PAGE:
Part III of Ethnographic Study: The Flatiron District

17 Jul

Don stood outside The Old Town Bar and looked out into the bustling streets of the neighborhood he called home. His restaurant had not changed since as long as he had been working there since he was a little boy, but the world outside seemed to me moving at lightning speed.


The Old Town Bar was a constant in Don’s life; it was the one thing that never changed. His grandfather had opened the restaurant in 1982, and Don remembered how vividly his grandfather, Peter, used to describe the area and how it had changed over time. After immigrating to America from Germany, The Old Town Bar was the first thing that Peter was proud to call his own in this country. He had worked hard to open the restaurant, and would do anything to make sure it prospered. He had also been in the area long enough to make some observations about the people and how it was changing over time. He would often recount the stories to his grandson, Don while working.

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When the Old Town Bar opened, the area was best known for being a shopping destination for well to do women, called the Ladies Mile. It was commonplace to see women walking down the street shopping in the highest fashions of the day with their friends. They wore bustling dresses and enormous hats that took up the sidewalk.

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It was also the shopping destination of some of the most well known women in America such as Mrs. Grant, the president’s wife. Business flourished and department stores and boutiques were very successful. This also provided good business for the Old Town Bar and its business was thriving as well.

In 1902, another main attraction came to the area.  Don remembered how his grandfather would describe the frenzy that surrounded the construction of the Fuller Building. It was a masterpiece. It was of the beaux-arts style and represented modern architecture during its time. The beautiful concrete details were elegant and reflected the influence of Italian and French architecture, bringing an unmistakable air of sophistication to the area.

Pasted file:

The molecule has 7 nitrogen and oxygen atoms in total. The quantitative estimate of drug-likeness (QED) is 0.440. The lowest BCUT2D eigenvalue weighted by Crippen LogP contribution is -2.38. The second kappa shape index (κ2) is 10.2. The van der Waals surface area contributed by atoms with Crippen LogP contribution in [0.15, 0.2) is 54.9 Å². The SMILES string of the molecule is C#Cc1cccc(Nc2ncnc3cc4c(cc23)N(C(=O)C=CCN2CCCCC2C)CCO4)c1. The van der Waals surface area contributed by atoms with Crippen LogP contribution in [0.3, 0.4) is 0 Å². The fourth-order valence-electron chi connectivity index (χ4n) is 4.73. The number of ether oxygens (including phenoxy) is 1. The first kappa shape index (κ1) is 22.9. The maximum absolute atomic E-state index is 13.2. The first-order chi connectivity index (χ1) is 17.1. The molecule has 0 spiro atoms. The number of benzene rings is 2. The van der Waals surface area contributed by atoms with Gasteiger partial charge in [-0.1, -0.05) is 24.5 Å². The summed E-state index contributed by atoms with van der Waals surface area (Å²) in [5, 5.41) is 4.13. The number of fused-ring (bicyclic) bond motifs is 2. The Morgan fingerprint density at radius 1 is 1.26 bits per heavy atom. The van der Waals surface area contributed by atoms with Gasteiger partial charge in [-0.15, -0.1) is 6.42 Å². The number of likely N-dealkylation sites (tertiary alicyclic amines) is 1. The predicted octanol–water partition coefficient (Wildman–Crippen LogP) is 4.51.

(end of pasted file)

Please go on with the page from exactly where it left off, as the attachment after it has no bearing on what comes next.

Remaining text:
Photo taken by Katy DeHoff

Peter would tell Don all about how there was speculation that the building wouldn’t be able to stand. People though that its odd shape would cause it to fall. The building, however proved it was made to last, and it drew even more people to the area.

By the 1910’s, with the recent construction of the Fuller Building, or the Flatiron Building as it was coming to be known, the neighborhood was getting more traffic and attention than ever. Women were shopping even more if that was possible, photographers were snapping pictures of the Flatiron, and more people were venturing into the area than Don’s grandfather had ever seen. The building had made the area the center of the city it felt like. Luckily this was good for business and The Old Town Bar continued to do well.

During the time of prohibition, The Old Town Bar operated as a speakeasy under the name Tammany Hall. The 1920s were an exciting time for Peter and he felt a sense of adrenaline every time he served a drink illegally.

It was around this time that Peter married Don’s grandmother. Soon after, they had a son, who they named David. David grew up in the Old Town bar and came to love it as much as his father. When he was old enough, he officially joined as a partner with him in the business. Unfortunately, however, the 1930s were approaching, which led to the decline of the Flatiron District as a popular neighborhood. With every passing week, more and more business was moving uptown. Stores that used to be filled with women shopping everyday were being abandoned. The district was experiencing a steady decline in population, business and activity.